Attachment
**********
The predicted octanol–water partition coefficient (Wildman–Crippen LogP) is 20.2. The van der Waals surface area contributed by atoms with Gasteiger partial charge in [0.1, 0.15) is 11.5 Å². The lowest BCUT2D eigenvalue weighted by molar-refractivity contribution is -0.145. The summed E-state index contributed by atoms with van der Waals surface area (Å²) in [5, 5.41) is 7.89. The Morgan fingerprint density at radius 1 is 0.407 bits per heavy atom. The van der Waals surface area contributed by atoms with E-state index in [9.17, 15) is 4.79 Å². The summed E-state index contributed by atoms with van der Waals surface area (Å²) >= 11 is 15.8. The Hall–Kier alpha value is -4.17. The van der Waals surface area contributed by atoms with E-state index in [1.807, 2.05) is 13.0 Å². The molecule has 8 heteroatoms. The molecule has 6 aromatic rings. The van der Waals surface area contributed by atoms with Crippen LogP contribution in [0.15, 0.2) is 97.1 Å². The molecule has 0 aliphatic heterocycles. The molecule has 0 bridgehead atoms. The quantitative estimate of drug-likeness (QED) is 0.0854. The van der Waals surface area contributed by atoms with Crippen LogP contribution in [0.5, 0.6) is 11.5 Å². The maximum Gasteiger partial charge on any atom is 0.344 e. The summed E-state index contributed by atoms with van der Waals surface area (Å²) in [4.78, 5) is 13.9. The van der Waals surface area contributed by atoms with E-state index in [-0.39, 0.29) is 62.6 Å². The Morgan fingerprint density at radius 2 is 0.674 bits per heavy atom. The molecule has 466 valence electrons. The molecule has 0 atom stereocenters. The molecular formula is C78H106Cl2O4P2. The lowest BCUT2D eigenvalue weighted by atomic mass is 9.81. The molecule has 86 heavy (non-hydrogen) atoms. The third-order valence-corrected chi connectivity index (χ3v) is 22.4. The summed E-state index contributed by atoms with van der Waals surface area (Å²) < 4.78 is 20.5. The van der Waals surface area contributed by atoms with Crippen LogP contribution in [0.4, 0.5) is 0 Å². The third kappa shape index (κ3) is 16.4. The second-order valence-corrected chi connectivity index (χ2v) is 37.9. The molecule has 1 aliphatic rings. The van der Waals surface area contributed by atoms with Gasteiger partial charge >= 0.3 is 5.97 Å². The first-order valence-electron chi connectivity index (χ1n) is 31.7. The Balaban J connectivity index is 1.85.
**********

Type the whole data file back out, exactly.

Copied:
The predicted octanol–water partition coefficient (Wildman–Crippen LogP) is 20.2. The van der Waals surface area contributed by atoms with Gasteiger partial charge in [0.1, 0.15) is 11.5 Å². The lowest BCUT2D eigenvalue weighted by molar-refractivity contribution is -0.145. The summed E-state index contributed by atoms with van der Waals surface area (Å²) in [5, 5.41) is 7.89. The Morgan fingerprint density at radius 1 is 0.407 bits per heavy atom. The van der Waals surface area contributed by atoms with E-state index in [9.17, 15) is 4.79 Å². The summed E-state index contributed by atoms with van der Waals surface area (Å²) >= 11 is 15.8. The Hall–Kier alpha value is -4.17. The van der Waals surface area contributed by atoms with E-state index in [1.807, 2.05) is 13.0 Å². The molecule has 8 heteroatoms. The molecule has 6 aromatic rings. The van der Waals surface area contributed by atoms with Crippen LogP contribution in [0.15, 0.2) is 97.1 Å². The molecule has 0 aliphatic heterocycles. The molecule has 0 bridgehead atoms. The quantitative estimate of drug-likeness (QED) is 0.0854. The van der Waals surface area contributed by atoms with Crippen LogP contribution in [0.5, 0.6) is 11.5 Å². The maximum Gasteiger partial charge on any atom is 0.344 e. The summed E-state index contributed by atoms with van der Waals surface area (Å²) in [4.78, 5) is 13.9. The van der Waals surface area contributed by atoms with E-state index in [-0.39, 0.29) is 62.6 Å². The Morgan fingerprint density at radius 2 is 0.674 bits per heavy atom. The molecule has 466 valence electrons. The molecule has 0 atom stereocenters. The molecular formula is C78H106Cl2O4P2. The lowest BCUT2D eigenvalue weighted by atomic mass is 9.81. The molecule has 86 heavy (non-hydrogen) atoms. The third-order valence-corrected chi connectivity index (χ3v) is 22.4. The summed E-state index contributed by atoms with van der Waals surface area (Å²) < 4.78 is 20.5. The van der Waals surface area contributed by atoms with Crippen LogP contribution in [0.4, 0.5) is 0 Å². The third kappa shape index (κ3) is 16.4. The second-order valence-corrected chi connectivity index (χ2v) is 37.9. The molecule has 1 aliphatic rings. The van der Waals surface area contributed by atoms with Gasteiger partial charge >= 0.3 is 5.97 Å². The first-order valence-electron chi connectivity index (χ1n) is 31.7. The Balaban J connectivity index is 1.85.